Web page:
I am not a hippie.
I do not enjoy yoga, and I do not wear flowy clothing. I do not appreciate the smell of patchouli, journal, or use words like "journey," "aura," and "vibes." (At least not without irony.) I do not care if my food is organic. I barely even care if my food is healthy. In fact, my all-time favorite meal is pizza, beer, and chocolate chip cookies.
But, I am vegan. I am fiercely, passionately, unapologetically vegan. Eating a plant-based diet is probably the most important thing in my life. And it has nothing to do with living a "natural" lifestyle or eating "clean."
Sound like a contradiction? It's totally not. Let me explain…
First, I just want to say that I grew up Jewish, and sometimes I joke that "vegan Jews" has the be the smallest demographic on the planet, because not only is less than 0.2% of the world population Jewish but by and large, Jews do not understand veganism. I've actually had more than one of my people tell me, not even joking, that they "hate" vegans. My Jewish friends and family members from back home seem to buy into every vegan myth that irks me most: That we're obsessed with our health, that we're living this lifestyle just to be difficult, and that we're all a bunch of woo-woo L.A. freaks.
Everyone has a different reason to go vegan, of course. But what motivates me to avoid meat and dairy like the plague has nothing to do with dieting and everything to do with these three things: The environment, the economy, and the questionable ethics of our country's modern slaughterhouse system. Allow me to state my case…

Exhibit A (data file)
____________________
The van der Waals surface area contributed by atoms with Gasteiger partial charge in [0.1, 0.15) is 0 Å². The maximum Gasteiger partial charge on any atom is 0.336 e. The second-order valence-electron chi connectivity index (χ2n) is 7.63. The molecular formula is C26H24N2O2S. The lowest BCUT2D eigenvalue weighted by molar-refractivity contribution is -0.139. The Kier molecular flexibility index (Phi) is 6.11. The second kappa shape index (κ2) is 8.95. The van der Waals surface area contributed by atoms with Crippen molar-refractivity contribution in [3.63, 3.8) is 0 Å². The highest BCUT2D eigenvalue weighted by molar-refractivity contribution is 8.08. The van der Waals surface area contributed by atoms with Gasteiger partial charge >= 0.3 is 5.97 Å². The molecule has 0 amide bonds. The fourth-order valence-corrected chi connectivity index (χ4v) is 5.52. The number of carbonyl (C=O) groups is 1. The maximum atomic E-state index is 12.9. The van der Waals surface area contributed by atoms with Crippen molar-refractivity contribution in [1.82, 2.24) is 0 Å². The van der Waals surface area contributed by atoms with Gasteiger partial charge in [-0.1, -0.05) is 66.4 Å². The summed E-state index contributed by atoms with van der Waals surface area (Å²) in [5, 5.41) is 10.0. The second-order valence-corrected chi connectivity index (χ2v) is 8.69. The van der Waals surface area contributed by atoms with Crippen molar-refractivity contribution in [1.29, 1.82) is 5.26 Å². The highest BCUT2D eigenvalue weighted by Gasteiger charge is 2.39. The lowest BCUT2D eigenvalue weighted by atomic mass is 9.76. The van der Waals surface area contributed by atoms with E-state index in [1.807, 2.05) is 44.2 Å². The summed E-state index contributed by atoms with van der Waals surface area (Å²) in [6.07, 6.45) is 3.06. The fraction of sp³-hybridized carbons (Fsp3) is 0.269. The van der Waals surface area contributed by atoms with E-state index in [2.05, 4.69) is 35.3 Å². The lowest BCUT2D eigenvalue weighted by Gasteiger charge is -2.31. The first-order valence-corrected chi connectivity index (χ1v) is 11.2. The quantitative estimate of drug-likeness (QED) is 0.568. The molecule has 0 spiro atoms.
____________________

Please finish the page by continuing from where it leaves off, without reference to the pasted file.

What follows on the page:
In the current political climate, people are distressed over climate change more than ever. And that's great: People should be concerned about how each of us can take personal responsibility for protecting our planet. I've witnessed discussions on Facebook about installing solar panels, taking shorter showers, and riding the bus to work instead of driving. These are all awesome ways to conserve. But you know what would be even better for the environment? To stop (or at least cut way down on) supporting the meat and dairy industry. This is my number one reason for being vegan.
According to the United States Environmental Protection Agency (EPA), global agriculture (which is dominated by the production of livestock) is responsible for 24% of greenhouse gas emissions. That includes the grain that must be grown to support livestock production—4.5 pounds per one pound of chicken meat, a shamefully unsustainable ratio. In 2013, a study conducted by the United Nation's Food and Agriculture Organization (FAO) found that 14.5% of global greenhouse gas emissions come directly from livestock production. Scary, but true: That is about the same amount of emissions as is from the whole transportation industry.
Animal agriculture is harmful to the environment not only because it contributes to climate change: It is also one of the primary causes of overfishing, deforestation, wildlife destruction, and gross reduction of fresh water resources. Goodness knows our political administration doesn't find these phenomena a priority. So it is up to the citizens to make changes happen. This, my friends, is why I'm vegan. Not because I want to do yoga and be skinny.